- Direct indexing, which allows investors to buy the stocks of an index, instead of purchasing a mutual or exchange-traded fund, may soon become more widely available.
- This strategy may appeal to those seeking portfolio customization or tax-saving opportunities.
- However, the technique won’t work for all investors, financial experts say.
Direct indexing, which allows investors to buy the stocks of an index, instead of purchasing a mutual or exchange-traded fund, may soon be available to more investors.
While ultra-high-net-worth people have historically used the strategy, those with fewer assets may soon have access as more financial services companies double down on these solutions.
For example, Vanguard last month acquired Just Invest, a direct indexing company. BlackRock has also made investments, acquiring Aperio in 2020 and recently buying a minoring stake in SpiderRock Advisors.
Moreover, Morgan Stanley joined the game last year when it acquired Eaton Vance, parent company of custom indexer Parametric.
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"People want a little more control over what they're investing in," said certified financial planner Michael Whitman, managing partner at Millennium Planning in Pittsboro, North Carolina. "And when you buy into a mutual fund or ETF, you're at the mercy of the manager."
Here's how it works: After picking an index to track, financial advisors buy a representative share of the index's stocks and manage those assets by rebalancing the portfolio over time. These holdings are typically in a taxable brokerage account.
Direct indexing generally works best for bigger portfolios because it may be costly to own an entire index. However, this barrier may shift as more brokers offer so-called fractional trading, allowing investors to buy partial shares.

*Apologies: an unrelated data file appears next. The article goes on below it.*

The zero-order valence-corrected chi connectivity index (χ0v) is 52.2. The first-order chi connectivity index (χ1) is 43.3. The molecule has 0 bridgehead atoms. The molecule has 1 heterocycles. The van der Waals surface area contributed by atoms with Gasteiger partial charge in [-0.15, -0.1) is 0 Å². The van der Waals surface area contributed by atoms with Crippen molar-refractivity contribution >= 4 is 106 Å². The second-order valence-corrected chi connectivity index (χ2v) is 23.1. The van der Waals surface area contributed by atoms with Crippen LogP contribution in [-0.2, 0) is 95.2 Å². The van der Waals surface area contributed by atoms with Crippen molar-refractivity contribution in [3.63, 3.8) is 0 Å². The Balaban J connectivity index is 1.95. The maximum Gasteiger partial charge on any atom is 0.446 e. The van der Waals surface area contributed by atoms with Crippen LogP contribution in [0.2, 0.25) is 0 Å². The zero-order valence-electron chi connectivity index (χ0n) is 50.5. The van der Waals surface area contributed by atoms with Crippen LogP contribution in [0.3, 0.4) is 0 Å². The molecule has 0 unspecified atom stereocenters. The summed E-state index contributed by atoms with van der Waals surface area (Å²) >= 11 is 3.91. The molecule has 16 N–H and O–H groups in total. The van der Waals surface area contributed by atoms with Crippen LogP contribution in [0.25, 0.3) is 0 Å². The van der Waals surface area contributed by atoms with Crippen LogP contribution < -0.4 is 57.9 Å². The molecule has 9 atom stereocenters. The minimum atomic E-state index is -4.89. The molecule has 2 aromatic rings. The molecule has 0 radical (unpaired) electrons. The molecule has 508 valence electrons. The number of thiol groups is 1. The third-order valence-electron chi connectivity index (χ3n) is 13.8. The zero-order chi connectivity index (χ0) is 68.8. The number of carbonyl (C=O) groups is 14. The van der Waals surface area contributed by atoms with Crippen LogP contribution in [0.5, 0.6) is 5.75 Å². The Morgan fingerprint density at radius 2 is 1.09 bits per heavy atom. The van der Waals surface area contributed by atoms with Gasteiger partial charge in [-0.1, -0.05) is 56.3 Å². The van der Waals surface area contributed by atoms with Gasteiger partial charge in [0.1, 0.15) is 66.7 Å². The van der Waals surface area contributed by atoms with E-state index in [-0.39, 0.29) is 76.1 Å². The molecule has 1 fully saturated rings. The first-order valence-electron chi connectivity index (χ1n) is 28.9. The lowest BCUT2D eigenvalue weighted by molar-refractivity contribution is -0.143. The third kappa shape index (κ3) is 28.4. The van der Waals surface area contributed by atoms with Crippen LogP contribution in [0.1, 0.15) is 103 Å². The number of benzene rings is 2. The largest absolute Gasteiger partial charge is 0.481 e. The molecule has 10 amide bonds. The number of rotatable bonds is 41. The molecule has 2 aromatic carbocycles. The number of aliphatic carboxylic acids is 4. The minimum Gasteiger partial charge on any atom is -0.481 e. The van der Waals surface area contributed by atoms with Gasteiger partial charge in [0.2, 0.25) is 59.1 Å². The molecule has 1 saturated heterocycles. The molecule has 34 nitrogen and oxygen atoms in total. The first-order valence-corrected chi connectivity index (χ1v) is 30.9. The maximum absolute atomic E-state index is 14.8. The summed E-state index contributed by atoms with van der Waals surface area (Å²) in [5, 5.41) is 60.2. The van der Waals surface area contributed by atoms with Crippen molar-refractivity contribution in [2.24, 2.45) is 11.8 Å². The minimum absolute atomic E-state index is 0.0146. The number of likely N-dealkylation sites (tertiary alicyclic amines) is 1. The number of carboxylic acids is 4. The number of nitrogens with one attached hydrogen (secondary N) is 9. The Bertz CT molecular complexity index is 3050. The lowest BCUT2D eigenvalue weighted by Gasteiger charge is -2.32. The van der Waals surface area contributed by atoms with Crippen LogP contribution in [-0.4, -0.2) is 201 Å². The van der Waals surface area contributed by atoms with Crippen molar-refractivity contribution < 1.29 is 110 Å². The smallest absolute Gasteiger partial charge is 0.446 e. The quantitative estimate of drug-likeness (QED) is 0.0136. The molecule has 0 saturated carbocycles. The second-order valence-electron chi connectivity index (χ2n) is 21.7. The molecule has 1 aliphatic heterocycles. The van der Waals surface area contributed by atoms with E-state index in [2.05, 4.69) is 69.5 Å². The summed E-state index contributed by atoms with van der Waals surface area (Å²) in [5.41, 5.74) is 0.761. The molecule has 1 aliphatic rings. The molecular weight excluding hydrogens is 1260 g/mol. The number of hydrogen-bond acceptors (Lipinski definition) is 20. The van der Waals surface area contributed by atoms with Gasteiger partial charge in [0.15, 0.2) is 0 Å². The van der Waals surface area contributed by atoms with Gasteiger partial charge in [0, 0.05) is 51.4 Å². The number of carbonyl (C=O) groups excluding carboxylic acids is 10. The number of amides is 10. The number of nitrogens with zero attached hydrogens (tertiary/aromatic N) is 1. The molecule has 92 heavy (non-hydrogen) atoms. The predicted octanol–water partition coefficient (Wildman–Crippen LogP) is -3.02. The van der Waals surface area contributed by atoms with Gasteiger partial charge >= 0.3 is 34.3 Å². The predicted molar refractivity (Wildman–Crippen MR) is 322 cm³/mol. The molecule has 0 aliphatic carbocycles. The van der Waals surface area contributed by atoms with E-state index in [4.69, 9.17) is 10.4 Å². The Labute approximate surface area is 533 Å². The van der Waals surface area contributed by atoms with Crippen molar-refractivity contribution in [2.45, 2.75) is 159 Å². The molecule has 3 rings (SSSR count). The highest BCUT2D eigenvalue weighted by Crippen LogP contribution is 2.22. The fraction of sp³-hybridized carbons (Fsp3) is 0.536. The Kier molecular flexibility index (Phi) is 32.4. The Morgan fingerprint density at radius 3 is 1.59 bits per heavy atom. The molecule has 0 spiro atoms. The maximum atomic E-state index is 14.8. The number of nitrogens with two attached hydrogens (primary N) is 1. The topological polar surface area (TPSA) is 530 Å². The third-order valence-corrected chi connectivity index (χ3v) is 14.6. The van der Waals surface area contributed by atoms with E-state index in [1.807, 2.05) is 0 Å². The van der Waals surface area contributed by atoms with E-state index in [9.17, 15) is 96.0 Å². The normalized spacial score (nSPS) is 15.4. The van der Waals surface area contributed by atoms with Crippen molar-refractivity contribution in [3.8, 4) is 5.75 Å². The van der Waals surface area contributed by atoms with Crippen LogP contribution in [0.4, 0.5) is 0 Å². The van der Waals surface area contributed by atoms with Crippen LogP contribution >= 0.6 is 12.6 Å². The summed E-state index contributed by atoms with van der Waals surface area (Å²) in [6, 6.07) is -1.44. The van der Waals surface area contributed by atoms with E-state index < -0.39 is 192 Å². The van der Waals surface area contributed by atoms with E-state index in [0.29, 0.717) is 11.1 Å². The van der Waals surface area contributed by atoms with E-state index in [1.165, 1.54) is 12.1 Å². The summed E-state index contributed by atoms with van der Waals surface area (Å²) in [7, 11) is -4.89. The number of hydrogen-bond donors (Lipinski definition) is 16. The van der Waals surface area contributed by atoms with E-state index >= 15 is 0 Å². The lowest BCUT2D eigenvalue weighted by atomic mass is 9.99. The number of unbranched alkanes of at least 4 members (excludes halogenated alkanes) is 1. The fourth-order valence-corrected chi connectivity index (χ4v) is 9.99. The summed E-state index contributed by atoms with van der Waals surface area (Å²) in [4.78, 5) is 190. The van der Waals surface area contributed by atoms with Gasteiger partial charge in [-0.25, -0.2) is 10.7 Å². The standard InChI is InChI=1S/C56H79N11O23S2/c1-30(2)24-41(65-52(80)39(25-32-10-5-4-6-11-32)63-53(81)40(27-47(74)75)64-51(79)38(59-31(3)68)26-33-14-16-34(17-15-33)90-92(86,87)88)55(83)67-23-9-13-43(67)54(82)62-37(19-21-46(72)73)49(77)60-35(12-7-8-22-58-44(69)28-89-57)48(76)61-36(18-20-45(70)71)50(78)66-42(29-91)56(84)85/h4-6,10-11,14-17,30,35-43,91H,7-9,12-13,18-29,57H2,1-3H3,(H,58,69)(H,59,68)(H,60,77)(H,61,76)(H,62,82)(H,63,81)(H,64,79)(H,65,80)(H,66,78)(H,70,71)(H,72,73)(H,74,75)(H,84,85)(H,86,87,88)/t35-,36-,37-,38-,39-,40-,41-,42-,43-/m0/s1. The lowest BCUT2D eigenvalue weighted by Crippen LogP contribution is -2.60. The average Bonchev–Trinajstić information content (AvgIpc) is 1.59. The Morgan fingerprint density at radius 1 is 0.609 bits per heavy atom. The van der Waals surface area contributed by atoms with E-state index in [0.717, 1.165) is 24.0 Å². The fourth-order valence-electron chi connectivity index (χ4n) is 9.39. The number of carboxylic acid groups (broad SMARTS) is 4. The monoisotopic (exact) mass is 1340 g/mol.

"You've got to have at least $80,000 to $100,000 for it to make sense," Whitman added.
For example, an advisor may purchase 150 to 200 equities to track the S&P 500, said Ken Nuttall, CFP and chief investment officer at BlackDiamond Wealth in West Grove, Pennsylvania.
"The beauty is that not every stock goes up," he said. As some go down, advisors may sell certain stocks at a loss to help offset the portfolio's overall gains, a tactic called tax-loss harvesting. Advisors may rebalance monthly, quarterly or more often during volatile periods.
Almost half of actively managed accounts don't receive any tax treatment, according to a Cerulli report. However, financial experts say direct indexing may offer so-called tax alpha, which provides higher returns through tax-saving techniques.
However, as direct indexing is an active strategy, it is more costly than owning passively managed assets, such as index funds and ETFs.
While the average fee for passive funds is 0.13%, as of 2019, according to Morningstar, the cost for direct indexing may be closer to 0.30% to 0.40%, Whitman said.
Yet the expense may be worth it for those seeking more flexibility and tax savings, particularly with the looming threat of President Joe Biden's proposed capital gains tax hikes.
Direct indexing may also appeal to those looking for more portfolio customization, such as value-based investors who want to divest from specific sectors, said Charles Sachs, CFP and chief investment officer at Kaufman Rossin Wealth in Miami.
"It's a great way to be able to tilt your portfolios to causes that you believe in," he said.
Portfolio customization may also be handy for someone with many shares of a single stock.
For example, an Apple or Amazon executive may want to diversify by investing in an index without their company holdings. Direct indexing may allow them to cherry-pick their stocks, he said.
While direct indexing may appeal to those seeking more control, experts say it may be too difficult for do-it-yourself investors.
"It's almost impossible to go to a brokerage account and buy 100 to 150 stocks and know what you're doing," said Whitman. Those considering the strategy need to discuss the pros and cons with a trusted financial advisor.